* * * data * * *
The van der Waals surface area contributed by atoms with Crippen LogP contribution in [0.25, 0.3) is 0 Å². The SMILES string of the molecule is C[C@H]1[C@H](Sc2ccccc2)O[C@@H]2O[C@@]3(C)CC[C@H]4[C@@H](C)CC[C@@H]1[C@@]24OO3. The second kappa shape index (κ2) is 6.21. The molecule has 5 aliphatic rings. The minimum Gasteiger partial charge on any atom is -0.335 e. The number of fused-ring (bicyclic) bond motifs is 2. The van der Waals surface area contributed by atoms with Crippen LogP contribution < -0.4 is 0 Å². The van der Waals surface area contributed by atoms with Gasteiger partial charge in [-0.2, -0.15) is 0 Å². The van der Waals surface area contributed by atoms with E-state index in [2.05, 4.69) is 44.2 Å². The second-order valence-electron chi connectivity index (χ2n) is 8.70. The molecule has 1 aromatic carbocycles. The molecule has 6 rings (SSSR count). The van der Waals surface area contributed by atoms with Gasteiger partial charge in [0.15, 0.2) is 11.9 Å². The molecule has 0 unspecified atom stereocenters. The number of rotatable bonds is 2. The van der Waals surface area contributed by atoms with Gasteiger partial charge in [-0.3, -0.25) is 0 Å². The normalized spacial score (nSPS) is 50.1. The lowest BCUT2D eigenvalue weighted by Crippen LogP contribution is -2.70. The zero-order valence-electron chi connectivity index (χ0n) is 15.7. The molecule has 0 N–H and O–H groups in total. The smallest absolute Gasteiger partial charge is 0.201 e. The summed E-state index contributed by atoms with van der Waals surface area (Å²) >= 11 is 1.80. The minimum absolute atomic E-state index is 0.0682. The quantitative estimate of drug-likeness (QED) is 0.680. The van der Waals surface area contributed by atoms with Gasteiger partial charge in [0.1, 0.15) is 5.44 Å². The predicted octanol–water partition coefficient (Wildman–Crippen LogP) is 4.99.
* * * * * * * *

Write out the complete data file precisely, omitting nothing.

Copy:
The van der Waals surface area contributed by atoms with Crippen LogP contribution in [0.25, 0.3) is 0 Å². The SMILES string of the molecule is C[C@H]1[C@H](Sc2ccccc2)O[C@@H]2O[C@@]3(C)CC[C@H]4[C@@H](C)CC[C@@H]1[C@@]24OO3. The second kappa shape index (κ2) is 6.21. The molecule has 5 aliphatic rings. The minimum Gasteiger partial charge on any atom is -0.335 e. The number of fused-ring (bicyclic) bond motifs is 2. The van der Waals surface area contributed by atoms with Crippen LogP contribution < -0.4 is 0 Å². The van der Waals surface area contributed by atoms with Gasteiger partial charge in [-0.2, -0.15) is 0 Å². The van der Waals surface area contributed by atoms with E-state index in [2.05, 4.69) is 44.2 Å². The second-order valence-electron chi connectivity index (χ2n) is 8.70. The molecule has 1 aromatic carbocycles. The molecule has 6 rings (SSSR count). The van der Waals surface area contributed by atoms with Gasteiger partial charge in [0.15, 0.2) is 11.9 Å². The molecule has 0 unspecified atom stereocenters. The number of rotatable bonds is 2. The van der Waals surface area contributed by atoms with Gasteiger partial charge in [-0.3, -0.25) is 0 Å². The normalized spacial score (nSPS) is 50.1. The lowest BCUT2D eigenvalue weighted by Crippen LogP contribution is -2.70. The zero-order valence-electron chi connectivity index (χ0n) is 15.7. The molecule has 0 N–H and O–H groups in total. The smallest absolute Gasteiger partial charge is 0.201 e. The summed E-state index contributed by atoms with van der Waals surface area (Å²) >= 11 is 1.80. The minimum absolute atomic E-state index is 0.0682. The quantitative estimate of drug-likeness (QED) is 0.680. The van der Waals surface area contributed by atoms with Gasteiger partial charge in [0.1, 0.15) is 5.44 Å². The predicted octanol–water partition coefficient (Wildman–Crippen LogP) is 4.99.